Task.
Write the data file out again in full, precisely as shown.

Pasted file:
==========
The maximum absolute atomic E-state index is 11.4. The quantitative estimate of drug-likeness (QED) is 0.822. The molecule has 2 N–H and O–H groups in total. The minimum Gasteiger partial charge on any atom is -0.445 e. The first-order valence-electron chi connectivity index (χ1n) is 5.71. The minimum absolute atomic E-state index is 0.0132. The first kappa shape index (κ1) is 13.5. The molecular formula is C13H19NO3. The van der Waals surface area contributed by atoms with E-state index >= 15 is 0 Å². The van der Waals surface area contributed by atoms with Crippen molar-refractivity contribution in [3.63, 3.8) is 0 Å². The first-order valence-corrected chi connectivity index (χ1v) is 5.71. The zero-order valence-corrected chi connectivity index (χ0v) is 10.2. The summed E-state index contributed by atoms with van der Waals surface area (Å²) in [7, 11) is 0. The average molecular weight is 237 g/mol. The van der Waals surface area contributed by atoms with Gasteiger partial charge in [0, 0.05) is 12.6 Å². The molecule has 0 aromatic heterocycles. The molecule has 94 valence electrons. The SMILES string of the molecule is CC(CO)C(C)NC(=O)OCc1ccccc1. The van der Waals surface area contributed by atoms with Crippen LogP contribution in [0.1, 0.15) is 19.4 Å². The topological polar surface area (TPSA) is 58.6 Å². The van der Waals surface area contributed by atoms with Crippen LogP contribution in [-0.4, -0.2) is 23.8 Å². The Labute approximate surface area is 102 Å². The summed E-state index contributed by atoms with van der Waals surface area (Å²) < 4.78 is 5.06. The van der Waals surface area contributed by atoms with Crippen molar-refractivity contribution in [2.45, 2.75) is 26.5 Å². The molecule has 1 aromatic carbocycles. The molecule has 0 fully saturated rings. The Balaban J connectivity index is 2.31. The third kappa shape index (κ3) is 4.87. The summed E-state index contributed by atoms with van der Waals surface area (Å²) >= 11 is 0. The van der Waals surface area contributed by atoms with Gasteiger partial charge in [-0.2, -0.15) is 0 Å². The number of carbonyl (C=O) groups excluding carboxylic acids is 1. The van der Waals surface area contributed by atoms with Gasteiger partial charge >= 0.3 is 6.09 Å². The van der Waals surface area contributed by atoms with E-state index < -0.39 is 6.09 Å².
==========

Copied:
The maximum absolute atomic E-state index is 11.4. The quantitative estimate of drug-likeness (QED) is 0.822. The molecule has 2 N–H and O–H groups in total. The minimum Gasteiger partial charge on any atom is -0.445 e. The first-order valence-electron chi connectivity index (χ1n) is 5.71. The minimum absolute atomic E-state index is 0.0132. The first kappa shape index (κ1) is 13.5. The molecular formula is C13H19NO3. The van der Waals surface area contributed by atoms with E-state index >= 15 is 0 Å². The van der Waals surface area contributed by atoms with Crippen molar-refractivity contribution in [3.63, 3.8) is 0 Å². The first-order valence-corrected chi connectivity index (χ1v) is 5.71. The zero-order valence-corrected chi connectivity index (χ0v) is 10.2. The summed E-state index contributed by atoms with van der Waals surface area (Å²) in [7, 11) is 0. The average molecular weight is 237 g/mol. The van der Waals surface area contributed by atoms with Gasteiger partial charge in [0, 0.05) is 12.6 Å². The molecule has 0 aromatic heterocycles. The molecule has 94 valence electrons. The SMILES string of the molecule is CC(CO)C(C)NC(=O)OCc1ccccc1. The van der Waals surface area contributed by atoms with Crippen LogP contribution in [0.1, 0.15) is 19.4 Å². The topological polar surface area (TPSA) is 58.6 Å². The van der Waals surface area contributed by atoms with Crippen LogP contribution in [-0.4, -0.2) is 23.8 Å². The Labute approximate surface area is 102 Å². The summed E-state index contributed by atoms with van der Waals surface area (Å²) < 4.78 is 5.06. The van der Waals surface area contributed by atoms with Crippen molar-refractivity contribution in [2.45, 2.75) is 26.5 Å². The molecule has 1 aromatic carbocycles. The molecule has 0 fully saturated rings. The Balaban J connectivity index is 2.31. The third kappa shape index (κ3) is 4.87. The summed E-state index contributed by atoms with van der Waals surface area (Å²) >= 11 is 0. The van der Waals surface area contributed by atoms with Gasteiger partial charge in [-0.2, -0.15) is 0 Å². The number of carbonyl (C=O) groups excluding carboxylic acids is 1. The van der Waals surface area contributed by atoms with Gasteiger partial charge >= 0.3 is 6.09 Å². The van der Waals surface area contributed by atoms with E-state index < -0.39 is 6.09 Å².